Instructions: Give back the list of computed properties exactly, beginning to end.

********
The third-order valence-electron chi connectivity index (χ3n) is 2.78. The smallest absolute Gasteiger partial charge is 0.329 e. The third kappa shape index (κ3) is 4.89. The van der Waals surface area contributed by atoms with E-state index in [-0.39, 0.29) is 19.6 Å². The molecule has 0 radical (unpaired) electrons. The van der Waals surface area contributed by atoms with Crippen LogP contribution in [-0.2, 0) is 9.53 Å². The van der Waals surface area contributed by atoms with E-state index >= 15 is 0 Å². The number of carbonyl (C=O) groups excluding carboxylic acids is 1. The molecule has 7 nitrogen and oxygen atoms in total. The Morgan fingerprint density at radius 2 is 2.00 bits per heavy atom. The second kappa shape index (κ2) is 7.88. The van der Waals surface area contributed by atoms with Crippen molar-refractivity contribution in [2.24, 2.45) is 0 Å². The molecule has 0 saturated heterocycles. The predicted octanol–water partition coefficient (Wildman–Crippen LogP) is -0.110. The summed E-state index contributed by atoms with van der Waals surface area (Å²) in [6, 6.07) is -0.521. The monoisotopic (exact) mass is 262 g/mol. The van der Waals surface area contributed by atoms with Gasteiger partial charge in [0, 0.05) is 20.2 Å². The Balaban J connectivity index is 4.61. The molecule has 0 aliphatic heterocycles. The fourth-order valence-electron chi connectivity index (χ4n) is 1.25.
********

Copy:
The third-order valence-electron chi connectivity index (χ3n) is 2.78. The smallest absolute Gasteiger partial charge is 0.329 e. The third kappa shape index (κ3) is 4.89. The van der Waals surface area contributed by atoms with E-state index in [-0.39, 0.29) is 19.6 Å². The molecule has 0 radical (unpaired) electrons. The van der Waals surface area contributed by atoms with Crippen LogP contribution in [-0.2, 0) is 9.53 Å². The van der Waals surface area contributed by atoms with E-state index >= 15 is 0 Å². The number of carbonyl (C=O) groups excluding carboxylic acids is 1. The molecule has 7 nitrogen and oxygen atoms in total. The Morgan fingerprint density at radius 2 is 2.00 bits per heavy atom. The second kappa shape index (κ2) is 7.88. The van der Waals surface area contributed by atoms with Crippen molar-refractivity contribution in [2.24, 2.45) is 0 Å². The molecule has 0 saturated heterocycles. The predicted octanol–water partition coefficient (Wildman–Crippen LogP) is -0.110. The summed E-state index contributed by atoms with van der Waals surface area (Å²) in [6, 6.07) is -0.521. The monoisotopic (exact) mass is 262 g/mol. The van der Waals surface area contributed by atoms with Gasteiger partial charge in [0, 0.05) is 20.2 Å². The Balaban J connectivity index is 4.61. The molecule has 0 aliphatic heterocycles. The fourth-order valence-electron chi connectivity index (χ4n) is 1.25.